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It could not fit its markings exactly to such an unnatural ground its skin became covered with fairly

regular light and dark patches. Many tropical fish living in colorful surroundings are themselves brightly colored or markedly striped. Some small fish have large spots on their bodies which look like large eyes; this is to enable them, when half hidden to masquerade as much larger creatures. The body shapes of some animals form a source of protection. Their bodies are shaped or decorated to enable them to blend with their surroundings; when the creatures are still they are virtually indistinguishable as separate objects. Many lizards are very difficult to distinguish against the bark of a tree, and the gecko has a fringe along its sides and tail which helps it to merge with the tree bark. The sea-horse, a kind of sea-horse, has long outgrowths of skin which closely resemble the fronds of the seaweed in which it lives. Protective shapes are especially common among the insects. Many butterflies have leaf-shaped wings so that when they light on a twig they look like a leaf. The various mantids also bear an insects with their thin and nodular bodies have a truly astonishing resemblance to twigs. Some animals possess striking colorations to call attention to themselves: these may be thought of as warning colours advertising the fact that the creatures are unpalatable, dangerous or to be avoided. Wasps, snakes, some toads and the brightly spotted ladybird beetle are some of the animals displaying warning colours. Another kind of warning colour serves as an alarm signal. Many animals, example rabbits and antelopes, raise their tails to show a white patch when disturbed and frightened. Similarly, the springbok, when alarmed, jumps into the air to display long white back hairs which are normally hidden; these form an alarm signal warning the herd of imminent danger. Among the many kinds of adaptations is mimicry. Mimicry in animals takes such fraudulent forms as warning colours, frightening attitudes and imitation. Many small, defenseless creatures adopt mimicry to bluff their enemies; for example, certain species of syrphid flies (hoverflies) imitate the colour pattern of wasps, certain edible mimic those having an obnoxious taste, a species of tropical lantern fly adopts a mask-like growth which resembles in shape and markings an alligators head, while one kind of harmless snake mimics, in its colouring and body pattern, the deadly coral snake. Finally, should note that colour pattern in animals have uses other than camouflage, etc., since they often play an important role in mating. An obvious example is that provided by birds, the males, usually more exotically than the female, displaying their brilliant plumage during courtship. Luminescence in Animals Associated with form and colour in animals is luminescence, the production of light by organisms. Luminescence is widely spread among animals, occurring in more than half of the zoological phyla. Fish, which have developed luminescence to a remarkable degree, are, however, the only group among the vertebrates possessing luminous characteristics. J.A.C. Nicol writes: although luminescence appears to be most abundant among marine animals, it is likely that these are equaled in number by species of terrestrial fireflies that abound in tropical regions. However, for diversity of luminous organs and modes of light-emission we must go to the sea. Luminous species are especially noteworthy among coelenterates such as jellyfish and ctenophores or comb-jellies;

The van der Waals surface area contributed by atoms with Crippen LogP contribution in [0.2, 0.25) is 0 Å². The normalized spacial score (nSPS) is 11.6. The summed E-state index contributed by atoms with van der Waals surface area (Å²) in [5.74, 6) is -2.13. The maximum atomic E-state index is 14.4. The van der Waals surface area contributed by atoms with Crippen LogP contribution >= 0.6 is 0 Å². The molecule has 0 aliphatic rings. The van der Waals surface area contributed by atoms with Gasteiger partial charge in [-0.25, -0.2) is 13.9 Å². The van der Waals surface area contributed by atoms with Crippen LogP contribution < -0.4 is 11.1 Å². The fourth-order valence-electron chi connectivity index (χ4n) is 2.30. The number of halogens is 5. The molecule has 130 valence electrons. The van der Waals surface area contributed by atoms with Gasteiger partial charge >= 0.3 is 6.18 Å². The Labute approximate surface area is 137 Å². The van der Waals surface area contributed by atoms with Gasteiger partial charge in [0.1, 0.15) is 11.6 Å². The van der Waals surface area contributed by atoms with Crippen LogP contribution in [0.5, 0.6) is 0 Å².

crustacean, such as prawns; and squid and bony fishes. It is in the three latter groups that luminous organs attain the greatest complexity On land, luminescence occurs in some nocturnal creatures, example fireflies, and among some animals which live in dark places, example fungus-gnats. Fireflies, glow-worms and some centipedes are the chief land animals having luminous characteristics. Although there are considerable numbers of luminous animals living in the surface waters of the ocean, luminescence is more especially a feature associated with creatures living in the dimly lit or deeper parts of the ocean. According to Beebe, something like two-thirds of all the species of fish living below 550 meters are luminescent, and, fish apart, there are large numbers of demersal jellyfishes, copepods, prawns and squids that are luminous. According to Nicol light-production in animals occurs in three different ways: it takes place within cellsintracellular luminescence; or a light is produced by luminous symbiotic bacteria within the animal. Commonly an animal exhibits only a single kind of luminescence, but there are certain species, example prawns, which posses both intra and extra-luminescence. Intracellular luminescence takes various forms: some creatures have luminous internal glands; other have luminous circulatory systems; some posses plaques of luminescent cells, as in the case of scale-worms. Extracellular luminescence or the ejection of luminous secretions occurs in many animals, for example in certain types of fish, prawns, squids, molluscs and worms. When symbiotic bacteria are responsible for luminescence are housed in special light organs. Some creature have light organs such as luminous points which can be made to glow, as in the case of the angler fish os some sea lilies; others have light mechanisms capable of casting a beam of light through the water.